If you are planning a shorter visit where your photographic interests lie in a smaller area, you will probably be fine staying in one location and perhaps booking tours or a guide to transport you, instead of renting a vehicle.


With both Pacific and Caribbean coastlines, Costa Rica offers an array of beautiful beaches and coastal landscapes. From sandy shores to rocky cliffs and palm-fringed bays, there is no shortage of scenic locations for capturing golden sunsets, crashing waves, and serene stretches of coastline.

Playa Ventanas beach at sunset in Costa Rica.
Playa Ventanas at sunset, all to ourselves.

We visited Tamarindo beach on a couple of occasions because it was close by, but found it to be very crowded. Surprisingly, we did not have to venture far to the north or south to find other beaches that were very quiet, and far more beautiful.

From north to south we visited Playa Flamingo, Ventanas, Grande, Tamarindo, and Avellana. Each had their own charm and being on the west coast, they are all perfect for sunset shots of the ocean.

Abstract image of the ripples in shallow water over sand on a beach sparkle in the sun.

Sometimes the smallest scenes in nature that are easily overlooked can be the most beautiful. Playa Avellana, midday.

'Golddust', Limited Edition of 100.

Curiously, if you are after postcard shots of palm tree-lined beaches, you will not find as many in the northern Guanacaste region. The beaches themselves are beautiful, but I found the coastal vegetation there to be mostly dense forest, shrubs, and bushes.

Manuel Antonio beach at sunset in Costa Rica.
Manuel Antonio beach at sunset, stock image.

If you prefer palm trees, you are better off to stay further south and explore places like Manuel Antonio, Uvita, and Esterillos beaches in the southern Puntarenas coastal region, or Punta Uva, Cocles, and Chiquita beaches on the eastern Caribbean side of the country, to name a few.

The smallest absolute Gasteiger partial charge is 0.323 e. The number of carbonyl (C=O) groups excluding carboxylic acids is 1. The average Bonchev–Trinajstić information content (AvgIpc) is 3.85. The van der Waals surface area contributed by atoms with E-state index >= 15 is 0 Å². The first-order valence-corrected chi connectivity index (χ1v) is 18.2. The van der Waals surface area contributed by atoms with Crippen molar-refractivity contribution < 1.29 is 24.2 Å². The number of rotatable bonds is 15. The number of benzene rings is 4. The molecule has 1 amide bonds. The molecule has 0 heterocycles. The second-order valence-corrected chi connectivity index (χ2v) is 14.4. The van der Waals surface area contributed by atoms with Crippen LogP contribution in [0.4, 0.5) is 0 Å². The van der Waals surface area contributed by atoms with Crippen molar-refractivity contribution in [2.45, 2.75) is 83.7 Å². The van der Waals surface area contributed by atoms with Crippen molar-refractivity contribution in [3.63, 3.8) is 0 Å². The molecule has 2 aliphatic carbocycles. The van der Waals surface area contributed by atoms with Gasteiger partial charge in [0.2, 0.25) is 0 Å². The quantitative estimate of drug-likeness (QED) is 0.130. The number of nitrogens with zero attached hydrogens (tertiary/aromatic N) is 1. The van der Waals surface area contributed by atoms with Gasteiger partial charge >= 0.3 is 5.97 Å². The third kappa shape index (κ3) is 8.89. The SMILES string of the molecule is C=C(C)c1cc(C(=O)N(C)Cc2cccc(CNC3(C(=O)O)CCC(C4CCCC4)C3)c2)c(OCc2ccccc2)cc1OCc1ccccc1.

It is easier to commute around the Pacific side of the country, which is far more developed than the Caribbean side. As always, research is your best ally to be sure you will find what you are looking for, as there is a wealth of free information and pictures on the web to help you decide before you go.

Cloud Forests

Costa Rica is renowned for its cloud forests, characterized by mist, fog, and a surreal atmosphere. We visited both the Monteverde and Santa Elena cloud forest reserves, which are close in proximity to each other and very popular destinations for photographers seeking to capture the ethereal beauty of the lush forest canopy.

Hanging bridge in a rainforest in Costa Rica.
Although there was no mist or clouds on our visit, it was exciting to walk among the forest canopy across a multitude of hanging bridges at Santa Elena Cloud Forest Reserve.

Both reserves contain networks of variable length trails to explore, depending on how much time you wish to spend. Although the lone hanging bridge at Monteverde was closed for repairs, the trails were beautiful and well maintained. Santa Elena also has many hanging bridges which are an exciting way to traverse these amazing parks.

If you have ever photographed forests, you know how challenging it can be to find compositions among the chaos of trees. Time is your friend here, where opportunities are endless when you slow down to appreciate and absorb your surroundings. The lush green foliage, towering trees, and vibrant wildlife make for captivating photographic subjects.

A path through a rainforest in Costa Rica.
Even in dry season the forests are lush and the air is pure.

Costa Rica has long been committed to conservation and eco-tourism, with many protected areas and national parks. This dedication to preserving the environment provides photographers with access to well-maintained trails, viewpoints, and sustainable photo opportunities.

It is worth noting that entrance fees are required almost everywhere when visiting natural areas in Costa Rica, but they serve several purposes and are implemented for various reasons.

The entrance fees help fund the conservation and preservation efforts of these areas, including the maintenance of trails, protection of wildlife, and habitat restoration projects. These fees contribute to the sustainability of the parks and protected areas, ensuring they can be enjoyed by future generations.

Intense sunrise light illuminates the treetops on a hillside forest in Costa Rica.

Intense sunrise light illuminates the towering treetops growing from the canyon floor in a mountainous rainforest near Santa Elena.